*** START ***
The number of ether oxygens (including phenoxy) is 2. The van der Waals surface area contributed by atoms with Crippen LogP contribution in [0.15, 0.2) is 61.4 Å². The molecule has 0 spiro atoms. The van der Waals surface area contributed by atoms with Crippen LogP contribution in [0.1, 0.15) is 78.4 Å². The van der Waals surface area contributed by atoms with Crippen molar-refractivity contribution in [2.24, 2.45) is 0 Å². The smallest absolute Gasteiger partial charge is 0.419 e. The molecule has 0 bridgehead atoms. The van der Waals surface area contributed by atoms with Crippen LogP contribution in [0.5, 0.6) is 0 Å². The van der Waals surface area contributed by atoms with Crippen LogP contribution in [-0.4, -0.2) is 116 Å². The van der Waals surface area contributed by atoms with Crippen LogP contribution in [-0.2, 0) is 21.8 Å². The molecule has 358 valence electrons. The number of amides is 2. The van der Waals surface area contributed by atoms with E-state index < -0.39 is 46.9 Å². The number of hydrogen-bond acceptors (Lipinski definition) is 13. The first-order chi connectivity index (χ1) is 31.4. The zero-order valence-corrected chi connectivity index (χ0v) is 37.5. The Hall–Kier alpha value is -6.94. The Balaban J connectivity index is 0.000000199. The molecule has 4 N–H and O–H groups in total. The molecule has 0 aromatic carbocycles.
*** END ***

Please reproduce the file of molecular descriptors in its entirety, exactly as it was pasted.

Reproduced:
The number of ether oxygens (including phenoxy) is 2. The van der Waals surface area contributed by atoms with Crippen LogP contribution in [0.15, 0.2) is 61.4 Å². The molecule has 0 spiro atoms. The van der Waals surface area contributed by atoms with Crippen LogP contribution in [0.1, 0.15) is 78.4 Å². The van der Waals surface area contributed by atoms with Crippen molar-refractivity contribution in [2.24, 2.45) is 0 Å². The smallest absolute Gasteiger partial charge is 0.419 e. The molecule has 0 bridgehead atoms. The van der Waals surface area contributed by atoms with Crippen LogP contribution in [0.5, 0.6) is 0 Å². The van der Waals surface area contributed by atoms with Crippen LogP contribution in [-0.4, -0.2) is 116 Å². The van der Waals surface area contributed by atoms with Crippen LogP contribution in [-0.2, 0) is 21.8 Å². The molecule has 358 valence electrons. The number of amides is 2. The van der Waals surface area contributed by atoms with E-state index < -0.39 is 46.9 Å². The number of hydrogen-bond acceptors (Lipinski definition) is 13. The first-order chi connectivity index (χ1) is 31.4. The zero-order valence-corrected chi connectivity index (χ0v) is 37.5. The Hall–Kier alpha value is -6.94. The Balaban J connectivity index is 0.000000199. The molecule has 4 N–H and O–H groups in total. The molecule has 0 aromatic carbocycles.